I♥Halloween > Halloween Costumes
Halloween costumes are creative disguises worn by individuals on October 31st or the surrounding days of Halloween. Mass media has provided and abundance of inspiration for costumers to celebrate in their own style and fashion. Frightening and supernatural costumes such as zombies, demons, vampires, and werewolves are worn traditionally, but in more recent years many individuals wear costumes related to fairy tales, fictional and nonfictional heroes or villains.
For centuries Halloween costumes have been manifestations of societies fears and desires. They are thought to have originated during the Celtic festival of Samhain, a Pre-Christian holiday feast which fell on October 31st – November 1st. Samhain was seen as a transitional time when fairies and spirits of the dead could enter the Earthly plane, as fabled by storytellers. Costumes and masks representing supernatural creatures were worn during this ancient pagan festival as a means to disguise oneself and ward off spirits. After Christianity merged with the Celtic region in the 5th century, some of the customs from Samhain were assimilated into the Christian traditions of ‘All Hallows’ Eve’. Some say, All Hallows’ Eve provided wandering souls one last chance to get vengeance on their enemies, so people would disguise themselves in costumes, so as not to be seen or harmed.
Trick-or treating has it’s roots in the 16th century among several European areas which partook of festivities called ‘mumming’ and ‘guising’. People dressed in costumes, knocked on doors, and sang songs for food during the festival of All Hallows’ Eve. By the 19th century, in Scotland, kids painted their faces black and threatened people who didn’t welcome them. In parts of Wales men dressed as fearsome beings and or as the opposite sex. In others parts of Europe, especially in the Celtic areas, people dressed as mystical spirits.
It has also been suggested that trick or treating originated with the Christian custom of sharing cakes called “soaling”. During soaling parties children would dress in costume and sing at neighbors doors for soul-cakes, money, or fruits. Christians in the middle ages, paraded through the town streets with statues of saints or dressed as saints, biblical figures and reformers. In France, and other regions of Europe, children enacted the dance of the dead, which is commonly depicted on the walls of monasteries, graveyards, and cathedrals.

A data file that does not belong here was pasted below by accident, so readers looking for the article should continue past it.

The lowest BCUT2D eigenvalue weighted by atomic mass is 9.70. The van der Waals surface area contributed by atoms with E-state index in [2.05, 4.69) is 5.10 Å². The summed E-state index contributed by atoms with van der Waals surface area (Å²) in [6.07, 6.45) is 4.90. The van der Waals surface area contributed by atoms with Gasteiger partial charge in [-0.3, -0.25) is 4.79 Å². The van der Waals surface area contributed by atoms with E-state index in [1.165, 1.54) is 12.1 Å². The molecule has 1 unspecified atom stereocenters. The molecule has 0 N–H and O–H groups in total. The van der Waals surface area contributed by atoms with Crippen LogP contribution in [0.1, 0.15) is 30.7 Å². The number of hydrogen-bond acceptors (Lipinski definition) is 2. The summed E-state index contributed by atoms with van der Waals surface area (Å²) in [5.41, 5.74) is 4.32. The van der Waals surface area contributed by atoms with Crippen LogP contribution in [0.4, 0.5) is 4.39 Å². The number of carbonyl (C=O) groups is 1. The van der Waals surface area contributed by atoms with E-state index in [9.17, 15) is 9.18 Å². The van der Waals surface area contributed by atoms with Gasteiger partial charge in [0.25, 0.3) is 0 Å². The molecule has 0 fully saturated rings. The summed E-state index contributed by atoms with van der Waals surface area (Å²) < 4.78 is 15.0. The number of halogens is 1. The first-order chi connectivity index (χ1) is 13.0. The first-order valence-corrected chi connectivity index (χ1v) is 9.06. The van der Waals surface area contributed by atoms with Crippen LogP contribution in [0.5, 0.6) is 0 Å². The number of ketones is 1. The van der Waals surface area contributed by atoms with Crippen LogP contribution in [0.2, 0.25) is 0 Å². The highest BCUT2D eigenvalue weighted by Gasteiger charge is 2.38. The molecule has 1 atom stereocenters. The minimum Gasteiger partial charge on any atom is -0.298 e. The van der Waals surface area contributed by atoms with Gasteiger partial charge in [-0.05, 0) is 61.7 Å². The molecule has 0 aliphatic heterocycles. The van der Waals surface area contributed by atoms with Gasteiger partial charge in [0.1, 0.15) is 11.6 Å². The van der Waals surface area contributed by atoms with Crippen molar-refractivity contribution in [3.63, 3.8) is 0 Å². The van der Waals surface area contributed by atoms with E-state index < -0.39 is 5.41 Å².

North American settlers celebrated Halloween with costume parades and dissolute parties during the 19th century. Strides were taken to change the celebrations because of the moral principles to disassociate from the European reforms of the Victorian Era. Afterwards Halloween was celebrated less publicly and costumes were only considered to be appropriate for children. The costumes children wore were made at home and usually gloomy.
Commercialization of Halloween Costumes
In the 1930’s A.S. Fishbach and Ben Cooper inc. spearheaded the mass production of Halloween costumes geared toward the sale, in stores, to trick-or-treaters in North America. The scary costumes were of witches, skeletons, goblins, and other supernatural beings. In contemporary times people wear elaborate science-fiction costumes and outfits from pop-culture. Today, Americans spend billions of dollars on Halloween costumes for adults, children, and their pets. Halloween costumes have lost most of their ritualistic meaning over the centuries, but have remained necessary for Halloween celebrations.
Find Halloween Costumes Online
- Costume Craze – Halloween Costumes for Kids, Adults and Pets
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